Members of Congress are talking a lot about civil service reform these days. A bill introduced in the Senate, called the Veterans Affairs Accountability and Whistleblower Protection Act, would put most managers under title 38, taking away some civil service protections. Bob Tobias, a professor in the Key Executive Leadership program at American University, joined Federal Drive with Tom Temin to discuss the long view.
The Veterans Affairs Accountability and Whistleblower Protection Act, which senators introduced last week, may have more momentum than previous bills. It now has 12 co-sponsors, including four Democrats and VA Secretary David Shulkin himself. Yet some federal employee groups and experts question whether the new bill has the teeth to truly tackle long entrenched cultural problems at the department.
Based on what’s happened so far in 2017, budget expert Stan Collender said the administration is already behind schedule on budgets and appropriations as far ahead as 2019, and the tactics Republican lawmakers are using make catching up unlikely.
The Senate is now in its second week since the firing of former FBI Director James Comey and is still in a bind. David Hawkings, senior editor of Roll Call, joined Federal Drive with Tom Temin to discuss the likeliness that the chamber will be able to get things done regarding confirmations or any other business.
Open government and press organizations are fighting back against the new communications policy the chairman of the House Financial Services Committee recently set between his committee and the Treasury Department. The new policy says any communication between the committee and the department will be considered a “congressional record” and therefore isn’t subject to the Freedom of Information Act.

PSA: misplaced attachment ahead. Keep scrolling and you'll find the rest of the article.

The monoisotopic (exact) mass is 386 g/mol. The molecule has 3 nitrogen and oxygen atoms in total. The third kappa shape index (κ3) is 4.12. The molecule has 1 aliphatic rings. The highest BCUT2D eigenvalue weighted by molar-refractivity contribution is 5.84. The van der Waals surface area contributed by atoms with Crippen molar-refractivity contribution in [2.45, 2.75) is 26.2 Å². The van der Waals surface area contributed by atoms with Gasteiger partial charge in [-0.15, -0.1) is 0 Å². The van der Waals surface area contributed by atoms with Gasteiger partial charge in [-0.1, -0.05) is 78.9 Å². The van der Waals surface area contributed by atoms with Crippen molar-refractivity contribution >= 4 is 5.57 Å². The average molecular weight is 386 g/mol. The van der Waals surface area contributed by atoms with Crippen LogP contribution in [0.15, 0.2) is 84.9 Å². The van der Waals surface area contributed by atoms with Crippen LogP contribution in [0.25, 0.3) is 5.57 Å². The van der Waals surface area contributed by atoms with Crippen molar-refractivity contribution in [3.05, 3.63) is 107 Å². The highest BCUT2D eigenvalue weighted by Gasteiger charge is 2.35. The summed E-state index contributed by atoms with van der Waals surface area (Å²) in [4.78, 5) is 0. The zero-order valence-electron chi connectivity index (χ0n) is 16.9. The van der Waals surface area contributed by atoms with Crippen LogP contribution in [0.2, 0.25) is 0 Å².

Late as it is, the 2017 spending bill could provide a lot of work for federal contractors, even if it doesn’t contain money for a border wall. Larry Allen, president of Allen Federal Business Partners, joined Federal Drive with Tom Temin to provide more of an assessment. He also discussed the same legislation in a recent blog.
In today’s Federal Newscast, the Congressional Budget Office gives agency budget directors a bit of good news.
Congress is never finished with the Veterans Affairs Department. Fresh after extending the Choice Act, the House has passed a bill to overhaul the way VA recruits, trains and retains its staff. Rep. Brad Wenstrup (R-Ohio), a member of the Veterans Affairs Committee, joined Federal Drive with Tom Temin to go more in depth on this potential legislation.
The Cloud Center of Excellence this week will release a draft best practices guide that will give agency contracting officers, chief information officers and CFOs a new way of thinking about and buying cloud services.
The House Armed Services Committee is expected to release its first version of the 2018 Defense Authorization bill this week and in it many observers predict provisions to make it easier for the military to buy commercial items.
Amy Northcutt, the National Science Foundation’s chief information officer, died on May 6 after a short illness. The General Services Administration starts to fill political roles.
The Joint Chiefs of Staff are rehashing some controversial personnel reform ideas from the Obama administration.
Members of the Senate have reached a long awaited agreement on new accountability procedures for senior executives and employees within the Veterans Affairs Department. A bipartisan group of senators introduced the Veterans Affairs Accountability and Whistleblower Protection Act Thursday morning. It would change current disciplinary appeals rights for both SES and rank-and-file employees.
A survey finds inspectors general worried about the hiring freeze and budget cuts that could cost more money than they would save.
Heidi Heitkamp (D-N.D.), the ranking member of the Senate Homeland Security and Governmental Affairs Subcommittee on Regulatory Affairs and Federal Management, said she and subcommittee and Chairman James Lankford (R-Okla) will make civil service reform a major focus this year. She and Lankford are looking for ideas that attack the root causes of some of the most challenging problems facing the federal workforce.